Most people would agree that there is such a thing as human rights, but what do we appeal to when we make that claim? Is it a religious conviction that stems from an idea that humans are divine creations, or is it a secular idea of morality that doesn’t require a belief in God?

In this provocative essay in the New York Times, Israeli philospher Anat Biletzki, argues that a religious grounding for the sacredness of life and of the human person is deficient. Those of you who heard the lectionary from Genesis a few weeks back describing Abraham and Isaac may have some thoughts on this part of her argument:

“A deep acceptance of divine authority — and that is what true religion demands — entails a renunciation of human rights if God so wills. Had God’s angel failed to call out — “Abraham! Abraham!” — Abraham would have slain Isaac.”

Read the whole essay here.

0 Responses

  1. I don't think anyone can argue selflessly, and that is perhaps one of the best arguement for God (or a god). Morals are applicable only in and for the billions of universes of "one."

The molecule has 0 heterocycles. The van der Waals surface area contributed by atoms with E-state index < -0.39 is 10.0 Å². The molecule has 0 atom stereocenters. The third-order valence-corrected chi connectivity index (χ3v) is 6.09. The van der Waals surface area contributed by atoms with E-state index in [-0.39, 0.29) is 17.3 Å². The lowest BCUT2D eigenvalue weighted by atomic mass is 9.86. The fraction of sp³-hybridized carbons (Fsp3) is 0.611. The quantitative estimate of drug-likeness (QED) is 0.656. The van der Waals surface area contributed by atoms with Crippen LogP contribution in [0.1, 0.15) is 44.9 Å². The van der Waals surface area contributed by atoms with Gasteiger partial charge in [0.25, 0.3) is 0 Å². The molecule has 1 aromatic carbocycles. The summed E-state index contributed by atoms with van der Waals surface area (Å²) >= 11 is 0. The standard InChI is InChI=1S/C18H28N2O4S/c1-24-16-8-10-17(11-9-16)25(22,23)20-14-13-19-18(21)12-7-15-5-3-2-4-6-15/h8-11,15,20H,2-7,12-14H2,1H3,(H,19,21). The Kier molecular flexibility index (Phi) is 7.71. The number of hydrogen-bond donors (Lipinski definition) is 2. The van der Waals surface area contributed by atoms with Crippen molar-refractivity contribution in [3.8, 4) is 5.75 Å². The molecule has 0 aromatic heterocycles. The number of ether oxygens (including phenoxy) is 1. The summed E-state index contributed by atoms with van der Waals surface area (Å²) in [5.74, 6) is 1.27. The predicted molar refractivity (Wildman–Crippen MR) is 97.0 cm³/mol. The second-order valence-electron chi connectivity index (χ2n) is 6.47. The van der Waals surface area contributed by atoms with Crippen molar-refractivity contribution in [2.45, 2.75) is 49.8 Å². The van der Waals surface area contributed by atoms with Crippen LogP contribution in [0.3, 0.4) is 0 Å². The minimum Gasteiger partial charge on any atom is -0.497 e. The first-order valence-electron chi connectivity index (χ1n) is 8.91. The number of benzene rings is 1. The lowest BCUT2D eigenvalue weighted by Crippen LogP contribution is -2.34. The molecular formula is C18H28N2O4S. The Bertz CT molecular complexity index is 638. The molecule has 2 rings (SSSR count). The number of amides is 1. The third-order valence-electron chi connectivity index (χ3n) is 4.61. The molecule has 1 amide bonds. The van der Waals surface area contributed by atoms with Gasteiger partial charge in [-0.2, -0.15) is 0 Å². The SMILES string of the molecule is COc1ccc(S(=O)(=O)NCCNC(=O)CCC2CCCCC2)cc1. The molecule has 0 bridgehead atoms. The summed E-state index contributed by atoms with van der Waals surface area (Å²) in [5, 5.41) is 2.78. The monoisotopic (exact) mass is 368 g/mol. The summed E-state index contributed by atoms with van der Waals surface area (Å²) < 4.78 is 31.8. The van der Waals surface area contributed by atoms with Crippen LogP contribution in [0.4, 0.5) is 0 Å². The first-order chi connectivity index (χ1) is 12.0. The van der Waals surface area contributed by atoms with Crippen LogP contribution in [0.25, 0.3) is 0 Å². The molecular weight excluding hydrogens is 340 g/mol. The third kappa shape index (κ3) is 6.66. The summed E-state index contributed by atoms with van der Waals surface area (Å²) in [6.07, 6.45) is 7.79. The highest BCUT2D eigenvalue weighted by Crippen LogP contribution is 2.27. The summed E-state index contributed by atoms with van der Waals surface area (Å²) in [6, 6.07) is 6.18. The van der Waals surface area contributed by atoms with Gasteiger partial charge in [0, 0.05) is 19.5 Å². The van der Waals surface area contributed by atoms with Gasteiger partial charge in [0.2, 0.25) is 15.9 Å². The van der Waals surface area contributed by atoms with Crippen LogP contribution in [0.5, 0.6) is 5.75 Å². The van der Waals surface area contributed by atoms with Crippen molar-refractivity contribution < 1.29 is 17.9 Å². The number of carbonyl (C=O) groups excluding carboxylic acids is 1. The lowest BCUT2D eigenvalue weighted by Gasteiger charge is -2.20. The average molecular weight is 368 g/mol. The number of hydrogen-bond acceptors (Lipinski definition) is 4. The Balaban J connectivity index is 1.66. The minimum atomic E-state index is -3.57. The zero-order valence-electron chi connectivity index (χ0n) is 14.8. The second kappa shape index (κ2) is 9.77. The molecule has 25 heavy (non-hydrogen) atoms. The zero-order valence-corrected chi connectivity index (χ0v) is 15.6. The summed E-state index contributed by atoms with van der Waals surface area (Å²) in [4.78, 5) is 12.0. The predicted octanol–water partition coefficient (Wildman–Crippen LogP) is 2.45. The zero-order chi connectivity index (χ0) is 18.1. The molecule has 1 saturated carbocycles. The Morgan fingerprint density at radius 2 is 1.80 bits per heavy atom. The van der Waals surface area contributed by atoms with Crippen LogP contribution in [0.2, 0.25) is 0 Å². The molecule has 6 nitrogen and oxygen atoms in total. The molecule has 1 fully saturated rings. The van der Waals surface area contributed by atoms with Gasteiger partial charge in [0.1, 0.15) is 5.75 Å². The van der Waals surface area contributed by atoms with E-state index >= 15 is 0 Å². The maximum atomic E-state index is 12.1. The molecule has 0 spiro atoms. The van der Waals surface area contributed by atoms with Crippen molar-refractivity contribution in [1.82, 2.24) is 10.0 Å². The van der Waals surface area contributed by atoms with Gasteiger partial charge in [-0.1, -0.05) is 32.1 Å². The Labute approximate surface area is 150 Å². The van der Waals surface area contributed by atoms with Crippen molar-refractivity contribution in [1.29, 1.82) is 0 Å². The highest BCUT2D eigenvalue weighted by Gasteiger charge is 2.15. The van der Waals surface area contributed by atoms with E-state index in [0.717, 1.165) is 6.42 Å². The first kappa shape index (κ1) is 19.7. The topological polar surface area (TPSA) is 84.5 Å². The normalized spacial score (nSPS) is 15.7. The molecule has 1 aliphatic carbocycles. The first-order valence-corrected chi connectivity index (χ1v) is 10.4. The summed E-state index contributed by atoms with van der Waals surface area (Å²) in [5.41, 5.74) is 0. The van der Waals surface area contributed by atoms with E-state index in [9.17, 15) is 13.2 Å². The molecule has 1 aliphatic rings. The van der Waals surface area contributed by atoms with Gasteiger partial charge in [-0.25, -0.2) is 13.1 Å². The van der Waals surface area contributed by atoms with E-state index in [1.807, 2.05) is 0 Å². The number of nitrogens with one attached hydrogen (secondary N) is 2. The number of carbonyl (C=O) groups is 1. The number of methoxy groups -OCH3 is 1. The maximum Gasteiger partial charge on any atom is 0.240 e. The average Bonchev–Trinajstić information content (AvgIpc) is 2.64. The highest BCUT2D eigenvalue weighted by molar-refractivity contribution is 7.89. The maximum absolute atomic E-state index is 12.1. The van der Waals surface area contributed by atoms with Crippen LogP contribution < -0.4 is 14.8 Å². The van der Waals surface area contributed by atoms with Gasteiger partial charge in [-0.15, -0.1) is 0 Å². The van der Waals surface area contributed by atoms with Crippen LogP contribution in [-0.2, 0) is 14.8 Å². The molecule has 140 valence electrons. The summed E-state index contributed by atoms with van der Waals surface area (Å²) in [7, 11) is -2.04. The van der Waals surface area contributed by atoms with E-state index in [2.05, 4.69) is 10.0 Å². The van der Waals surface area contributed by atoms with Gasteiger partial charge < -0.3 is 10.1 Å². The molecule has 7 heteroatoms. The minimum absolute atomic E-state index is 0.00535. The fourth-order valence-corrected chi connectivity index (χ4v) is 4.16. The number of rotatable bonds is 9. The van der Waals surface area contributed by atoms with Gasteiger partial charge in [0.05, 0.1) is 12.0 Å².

If I as a "humanist" say you should be free or have liberty, then am I not playing the decider? If I say this is right and that is wrong, how can I do so other than through the filter of my own being? If I agree that we should feed the hungry, cloth the naked, love the unloved, because I think it's right in and of itself then I'm just doing it because it pleases me. I stand on no greater grounds than the person who says you must be my slave, you must do this or that, that those who want should meet their own needs.

    I don't see any logic in saying there is a neutral non-religious grounds for rights, or justice, or goodness. So, when Biletzki posits on human life's "sacredness:"
    "But that could just be a manner of speaking…" well, yes and no, but it means something very different and amoral if it is.